Stakeholder relations affect the independence of the agency and include the use of advisory boards, communication strategies, grievance procedures, and relationships with the government, consumers, operators, and investors. Some regulators use advisory boards to facilitate stakeholder input, especially on issues of long-term planning and on issues that require ongoing surveillance, such as service quality regulation. Care must be taken when using advisory boards to ensure that the stakeholders represented do not obtain privileged positions for influencing the regulator. Regulators generally receive complaints from consumers related to prices and service quality, and often regulators have special staff designated to handle these complaints.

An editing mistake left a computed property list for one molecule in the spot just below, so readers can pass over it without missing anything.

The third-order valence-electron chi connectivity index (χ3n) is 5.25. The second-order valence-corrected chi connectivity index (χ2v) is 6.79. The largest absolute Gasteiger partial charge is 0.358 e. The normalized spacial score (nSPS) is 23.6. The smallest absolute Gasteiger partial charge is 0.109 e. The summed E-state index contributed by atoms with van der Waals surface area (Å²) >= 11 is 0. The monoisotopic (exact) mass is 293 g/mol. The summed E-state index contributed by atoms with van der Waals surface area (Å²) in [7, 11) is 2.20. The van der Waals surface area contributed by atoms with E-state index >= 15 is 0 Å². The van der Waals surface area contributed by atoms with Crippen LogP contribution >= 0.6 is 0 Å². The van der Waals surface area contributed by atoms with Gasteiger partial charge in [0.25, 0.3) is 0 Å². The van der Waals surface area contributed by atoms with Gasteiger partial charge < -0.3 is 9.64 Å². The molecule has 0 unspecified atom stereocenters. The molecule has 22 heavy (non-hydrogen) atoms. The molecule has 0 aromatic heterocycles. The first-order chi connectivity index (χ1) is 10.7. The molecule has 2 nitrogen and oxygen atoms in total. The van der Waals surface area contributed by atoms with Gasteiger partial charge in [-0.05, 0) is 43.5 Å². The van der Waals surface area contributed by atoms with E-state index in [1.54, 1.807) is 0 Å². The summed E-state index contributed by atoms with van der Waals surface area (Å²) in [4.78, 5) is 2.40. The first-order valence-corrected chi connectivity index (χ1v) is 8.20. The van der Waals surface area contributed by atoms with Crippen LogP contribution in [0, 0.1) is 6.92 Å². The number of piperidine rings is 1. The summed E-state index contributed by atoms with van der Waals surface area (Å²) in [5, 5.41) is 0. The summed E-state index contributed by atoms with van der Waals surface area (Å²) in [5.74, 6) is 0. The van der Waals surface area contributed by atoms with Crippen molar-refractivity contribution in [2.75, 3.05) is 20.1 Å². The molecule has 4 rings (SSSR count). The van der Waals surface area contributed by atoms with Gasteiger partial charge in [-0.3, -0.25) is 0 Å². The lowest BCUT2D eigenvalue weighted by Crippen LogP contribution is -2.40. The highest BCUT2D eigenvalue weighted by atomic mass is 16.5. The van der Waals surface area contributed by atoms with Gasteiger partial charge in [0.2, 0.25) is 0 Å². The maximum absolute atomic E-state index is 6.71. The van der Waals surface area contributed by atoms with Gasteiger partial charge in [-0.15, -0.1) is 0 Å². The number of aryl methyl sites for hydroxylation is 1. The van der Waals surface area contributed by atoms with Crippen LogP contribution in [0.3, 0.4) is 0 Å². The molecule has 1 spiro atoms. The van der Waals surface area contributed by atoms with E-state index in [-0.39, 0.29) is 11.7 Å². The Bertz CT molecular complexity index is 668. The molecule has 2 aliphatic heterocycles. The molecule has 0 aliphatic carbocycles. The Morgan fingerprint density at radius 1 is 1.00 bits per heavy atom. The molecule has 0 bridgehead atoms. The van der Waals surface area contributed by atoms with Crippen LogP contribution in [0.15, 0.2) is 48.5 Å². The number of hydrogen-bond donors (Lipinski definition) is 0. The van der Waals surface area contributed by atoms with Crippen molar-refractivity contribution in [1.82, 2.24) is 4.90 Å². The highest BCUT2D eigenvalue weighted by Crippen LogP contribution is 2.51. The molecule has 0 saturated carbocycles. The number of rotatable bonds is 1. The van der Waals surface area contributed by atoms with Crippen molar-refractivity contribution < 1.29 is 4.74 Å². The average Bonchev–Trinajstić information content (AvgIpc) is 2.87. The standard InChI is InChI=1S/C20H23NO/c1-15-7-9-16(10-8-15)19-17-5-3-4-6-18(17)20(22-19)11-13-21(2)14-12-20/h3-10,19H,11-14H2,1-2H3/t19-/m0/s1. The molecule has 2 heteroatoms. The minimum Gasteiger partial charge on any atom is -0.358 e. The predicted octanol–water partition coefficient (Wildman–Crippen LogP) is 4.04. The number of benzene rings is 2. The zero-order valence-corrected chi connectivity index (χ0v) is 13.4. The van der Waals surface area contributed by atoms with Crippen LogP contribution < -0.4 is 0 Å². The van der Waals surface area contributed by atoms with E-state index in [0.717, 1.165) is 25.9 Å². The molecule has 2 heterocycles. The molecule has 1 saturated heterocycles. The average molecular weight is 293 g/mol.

Some of the regulator’s interactions with stakeholders can take the form of negotiations. Such circumstances make it important for regulators to develop strategic negotiation skills, such as identifying parties’ interests and win-win solutions.
Lastly, regulators generally dedicate trained staff to dealing with the press because the public receives most of its information about regulation through newspapers and other media. This reliance upon journalists makes it important for regulators to develop good press relations, provide effective press releases, and learn how to provide timely and accurate information to the press.